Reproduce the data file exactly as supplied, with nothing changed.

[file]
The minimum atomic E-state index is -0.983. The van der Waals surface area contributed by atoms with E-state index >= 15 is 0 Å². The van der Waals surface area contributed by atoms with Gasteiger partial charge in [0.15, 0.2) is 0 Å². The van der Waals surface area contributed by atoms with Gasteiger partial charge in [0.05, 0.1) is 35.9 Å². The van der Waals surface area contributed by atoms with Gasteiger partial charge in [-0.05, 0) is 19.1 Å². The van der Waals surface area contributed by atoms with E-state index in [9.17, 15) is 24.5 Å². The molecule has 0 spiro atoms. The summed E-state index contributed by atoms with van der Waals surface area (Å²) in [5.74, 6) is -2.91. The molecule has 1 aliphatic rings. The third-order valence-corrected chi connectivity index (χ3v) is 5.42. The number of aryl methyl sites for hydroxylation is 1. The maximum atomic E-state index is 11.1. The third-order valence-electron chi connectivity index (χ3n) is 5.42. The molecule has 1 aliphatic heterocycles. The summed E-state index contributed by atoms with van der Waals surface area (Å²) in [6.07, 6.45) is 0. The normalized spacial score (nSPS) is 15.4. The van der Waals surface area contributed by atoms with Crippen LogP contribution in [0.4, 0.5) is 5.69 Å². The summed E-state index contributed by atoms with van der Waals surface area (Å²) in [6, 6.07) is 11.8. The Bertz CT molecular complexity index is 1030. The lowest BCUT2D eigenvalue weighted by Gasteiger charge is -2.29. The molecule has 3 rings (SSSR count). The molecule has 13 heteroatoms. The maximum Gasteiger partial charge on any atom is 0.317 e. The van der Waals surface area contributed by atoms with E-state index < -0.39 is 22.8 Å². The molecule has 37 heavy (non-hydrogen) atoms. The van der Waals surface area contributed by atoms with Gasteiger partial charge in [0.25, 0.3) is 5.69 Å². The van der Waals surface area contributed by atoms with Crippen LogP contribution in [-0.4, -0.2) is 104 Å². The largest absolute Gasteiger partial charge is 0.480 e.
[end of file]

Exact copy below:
The minimum atomic E-state index is -0.983. The van der Waals surface area contributed by atoms with E-state index >= 15 is 0 Å². The van der Waals surface area contributed by atoms with Gasteiger partial charge in [0.15, 0.2) is 0 Å². The van der Waals surface area contributed by atoms with Gasteiger partial charge in [0.05, 0.1) is 35.9 Å². The van der Waals surface area contributed by atoms with Gasteiger partial charge in [-0.05, 0) is 19.1 Å². The van der Waals surface area contributed by atoms with E-state index in [9.17, 15) is 24.5 Å². The molecule has 0 spiro atoms. The summed E-state index contributed by atoms with van der Waals surface area (Å²) in [5.74, 6) is -2.91. The molecule has 1 aliphatic rings. The third-order valence-corrected chi connectivity index (χ3v) is 5.42. The number of aryl methyl sites for hydroxylation is 1. The maximum atomic E-state index is 11.1. The third-order valence-electron chi connectivity index (χ3n) is 5.42. The molecule has 1 aliphatic heterocycles. The summed E-state index contributed by atoms with van der Waals surface area (Å²) in [6.07, 6.45) is 0. The normalized spacial score (nSPS) is 15.4. The van der Waals surface area contributed by atoms with Crippen LogP contribution in [0.4, 0.5) is 5.69 Å². The summed E-state index contributed by atoms with van der Waals surface area (Å²) in [6, 6.07) is 11.8. The Bertz CT molecular complexity index is 1030. The lowest BCUT2D eigenvalue weighted by Gasteiger charge is -2.29. The molecule has 3 rings (SSSR count). The molecule has 13 heteroatoms. The maximum Gasteiger partial charge on any atom is 0.317 e. The van der Waals surface area contributed by atoms with E-state index < -0.39 is 22.8 Å². The molecule has 37 heavy (non-hydrogen) atoms. The van der Waals surface area contributed by atoms with Gasteiger partial charge in [0.25, 0.3) is 5.69 Å². The van der Waals surface area contributed by atoms with Crippen LogP contribution in [-0.4, -0.2) is 104 Å². The largest absolute Gasteiger partial charge is 0.480 e.